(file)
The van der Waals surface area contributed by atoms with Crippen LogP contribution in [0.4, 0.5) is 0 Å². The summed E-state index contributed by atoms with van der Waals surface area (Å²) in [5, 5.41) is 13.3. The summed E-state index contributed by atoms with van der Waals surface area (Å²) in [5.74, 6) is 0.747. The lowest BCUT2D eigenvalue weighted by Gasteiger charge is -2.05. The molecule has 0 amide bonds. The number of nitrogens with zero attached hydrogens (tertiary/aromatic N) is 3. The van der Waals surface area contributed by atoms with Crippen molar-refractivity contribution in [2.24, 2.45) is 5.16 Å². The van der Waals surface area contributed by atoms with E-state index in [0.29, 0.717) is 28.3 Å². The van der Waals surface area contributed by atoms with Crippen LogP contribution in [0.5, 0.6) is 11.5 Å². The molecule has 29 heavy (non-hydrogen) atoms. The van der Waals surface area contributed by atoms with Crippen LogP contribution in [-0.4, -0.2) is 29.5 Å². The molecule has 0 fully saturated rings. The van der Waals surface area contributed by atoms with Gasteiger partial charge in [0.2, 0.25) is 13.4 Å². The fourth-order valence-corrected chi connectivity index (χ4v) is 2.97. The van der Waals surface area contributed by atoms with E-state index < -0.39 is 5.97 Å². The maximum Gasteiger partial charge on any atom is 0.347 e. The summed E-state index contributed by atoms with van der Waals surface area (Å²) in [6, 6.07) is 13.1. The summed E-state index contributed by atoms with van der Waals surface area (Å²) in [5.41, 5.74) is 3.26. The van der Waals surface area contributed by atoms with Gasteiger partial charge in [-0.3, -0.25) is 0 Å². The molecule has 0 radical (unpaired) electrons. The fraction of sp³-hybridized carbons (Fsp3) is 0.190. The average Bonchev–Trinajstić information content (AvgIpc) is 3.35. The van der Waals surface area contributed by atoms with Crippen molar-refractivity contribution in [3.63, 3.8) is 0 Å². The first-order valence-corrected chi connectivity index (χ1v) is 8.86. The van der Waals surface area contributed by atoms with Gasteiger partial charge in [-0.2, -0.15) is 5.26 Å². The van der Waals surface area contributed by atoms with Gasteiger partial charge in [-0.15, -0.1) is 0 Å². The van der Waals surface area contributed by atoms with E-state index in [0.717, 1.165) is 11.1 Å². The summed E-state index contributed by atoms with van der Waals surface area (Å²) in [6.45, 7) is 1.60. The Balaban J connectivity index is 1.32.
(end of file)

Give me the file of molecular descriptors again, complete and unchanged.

The van der Waals surface area contributed by atoms with Crippen LogP contribution in [0.4, 0.5) is 0 Å². The summed E-state index contributed by atoms with van der Waals surface area (Å²) in [5, 5.41) is 13.3. The summed E-state index contributed by atoms with van der Waals surface area (Å²) in [5.74, 6) is 0.747. The lowest BCUT2D eigenvalue weighted by Gasteiger charge is -2.05. The molecule has 0 amide bonds. The number of nitrogens with zero attached hydrogens (tertiary/aromatic N) is 3. The van der Waals surface area contributed by atoms with Crippen molar-refractivity contribution in [2.24, 2.45) is 5.16 Å². The van der Waals surface area contributed by atoms with E-state index in [0.29, 0.717) is 28.3 Å². The van der Waals surface area contributed by atoms with Crippen LogP contribution in [0.5, 0.6) is 11.5 Å². The molecule has 29 heavy (non-hydrogen) atoms. The van der Waals surface area contributed by atoms with Crippen LogP contribution in [-0.4, -0.2) is 29.5 Å². The molecule has 0 fully saturated rings. The van der Waals surface area contributed by atoms with Gasteiger partial charge in [0.2, 0.25) is 13.4 Å². The fourth-order valence-corrected chi connectivity index (χ4v) is 2.97. The van der Waals surface area contributed by atoms with E-state index < -0.39 is 5.97 Å². The maximum Gasteiger partial charge on any atom is 0.347 e. The summed E-state index contributed by atoms with van der Waals surface area (Å²) in [6, 6.07) is 13.1. The summed E-state index contributed by atoms with van der Waals surface area (Å²) in [5.41, 5.74) is 3.26. The van der Waals surface area contributed by atoms with Gasteiger partial charge in [-0.3, -0.25) is 0 Å². The molecule has 0 radical (unpaired) electrons. The fraction of sp³-hybridized carbons (Fsp3) is 0.190. The average Bonchev–Trinajstić information content (AvgIpc) is 3.35. The van der Waals surface area contributed by atoms with Crippen molar-refractivity contribution in [3.63, 3.8) is 0 Å². The first-order valence-corrected chi connectivity index (χ1v) is 8.86. The van der Waals surface area contributed by atoms with Gasteiger partial charge in [-0.2, -0.15) is 5.26 Å². The van der Waals surface area contributed by atoms with Gasteiger partial charge in [-0.15, -0.1) is 0 Å². The van der Waals surface area contributed by atoms with E-state index in [0.717, 1.165) is 11.1 Å². The summed E-state index contributed by atoms with van der Waals surface area (Å²) in [6.45, 7) is 1.60. The Balaban J connectivity index is 1.32.